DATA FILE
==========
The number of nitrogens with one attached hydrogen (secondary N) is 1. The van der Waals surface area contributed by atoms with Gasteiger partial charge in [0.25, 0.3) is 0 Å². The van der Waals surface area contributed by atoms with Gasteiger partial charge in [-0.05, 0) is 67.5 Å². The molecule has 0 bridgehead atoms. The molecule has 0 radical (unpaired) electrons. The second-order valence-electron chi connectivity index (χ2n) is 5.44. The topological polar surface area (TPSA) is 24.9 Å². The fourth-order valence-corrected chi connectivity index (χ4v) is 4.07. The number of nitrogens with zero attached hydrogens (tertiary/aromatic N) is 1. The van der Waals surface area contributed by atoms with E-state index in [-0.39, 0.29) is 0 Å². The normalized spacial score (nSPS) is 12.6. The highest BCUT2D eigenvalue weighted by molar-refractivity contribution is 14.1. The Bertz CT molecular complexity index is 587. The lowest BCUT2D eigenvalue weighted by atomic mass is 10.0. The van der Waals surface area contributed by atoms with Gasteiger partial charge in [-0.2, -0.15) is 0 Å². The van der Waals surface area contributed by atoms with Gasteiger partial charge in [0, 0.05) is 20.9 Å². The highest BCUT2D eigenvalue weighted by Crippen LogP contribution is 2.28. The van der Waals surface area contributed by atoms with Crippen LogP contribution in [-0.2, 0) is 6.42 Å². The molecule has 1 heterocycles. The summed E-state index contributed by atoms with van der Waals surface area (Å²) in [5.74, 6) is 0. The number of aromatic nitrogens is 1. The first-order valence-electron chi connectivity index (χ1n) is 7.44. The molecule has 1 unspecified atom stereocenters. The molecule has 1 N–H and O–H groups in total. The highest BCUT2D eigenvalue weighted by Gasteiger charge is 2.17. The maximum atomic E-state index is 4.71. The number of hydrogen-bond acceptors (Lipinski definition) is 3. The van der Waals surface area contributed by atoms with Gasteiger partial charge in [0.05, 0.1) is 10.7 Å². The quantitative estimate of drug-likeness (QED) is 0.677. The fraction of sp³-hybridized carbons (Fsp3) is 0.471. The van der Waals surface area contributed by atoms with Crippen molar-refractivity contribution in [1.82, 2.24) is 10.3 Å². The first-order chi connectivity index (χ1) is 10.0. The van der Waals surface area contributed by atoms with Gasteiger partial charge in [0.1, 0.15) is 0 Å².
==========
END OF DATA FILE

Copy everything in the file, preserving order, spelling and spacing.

The number of nitrogens with one attached hydrogen (secondary N) is 1. The van der Waals surface area contributed by atoms with Gasteiger partial charge in [0.25, 0.3) is 0 Å². The van der Waals surface area contributed by atoms with Gasteiger partial charge in [-0.05, 0) is 67.5 Å². The molecule has 0 bridgehead atoms. The molecule has 0 radical (unpaired) electrons. The second-order valence-electron chi connectivity index (χ2n) is 5.44. The topological polar surface area (TPSA) is 24.9 Å². The fourth-order valence-corrected chi connectivity index (χ4v) is 4.07. The number of nitrogens with zero attached hydrogens (tertiary/aromatic N) is 1. The van der Waals surface area contributed by atoms with E-state index in [-0.39, 0.29) is 0 Å². The normalized spacial score (nSPS) is 12.6. The highest BCUT2D eigenvalue weighted by molar-refractivity contribution is 14.1. The Bertz CT molecular complexity index is 587. The lowest BCUT2D eigenvalue weighted by atomic mass is 10.0. The van der Waals surface area contributed by atoms with Gasteiger partial charge in [-0.2, -0.15) is 0 Å². The van der Waals surface area contributed by atoms with Gasteiger partial charge in [0, 0.05) is 20.9 Å². The highest BCUT2D eigenvalue weighted by Crippen LogP contribution is 2.28. The van der Waals surface area contributed by atoms with Crippen LogP contribution in [-0.2, 0) is 6.42 Å². The molecule has 1 heterocycles. The summed E-state index contributed by atoms with van der Waals surface area (Å²) in [5.74, 6) is 0. The number of aromatic nitrogens is 1. The first-order valence-electron chi connectivity index (χ1n) is 7.44. The molecule has 1 unspecified atom stereocenters. The molecule has 1 N–H and O–H groups in total. The highest BCUT2D eigenvalue weighted by Gasteiger charge is 2.17. The maximum atomic E-state index is 4.71. The number of hydrogen-bond acceptors (Lipinski definition) is 3. The van der Waals surface area contributed by atoms with Gasteiger partial charge in [0.05, 0.1) is 10.7 Å². The quantitative estimate of drug-likeness (QED) is 0.677. The fraction of sp³-hybridized carbons (Fsp3) is 0.471. The van der Waals surface area contributed by atoms with Crippen molar-refractivity contribution in [1.82, 2.24) is 10.3 Å². The first-order chi connectivity index (χ1) is 10.0. The van der Waals surface area contributed by atoms with Gasteiger partial charge in [0.1, 0.15) is 0 Å².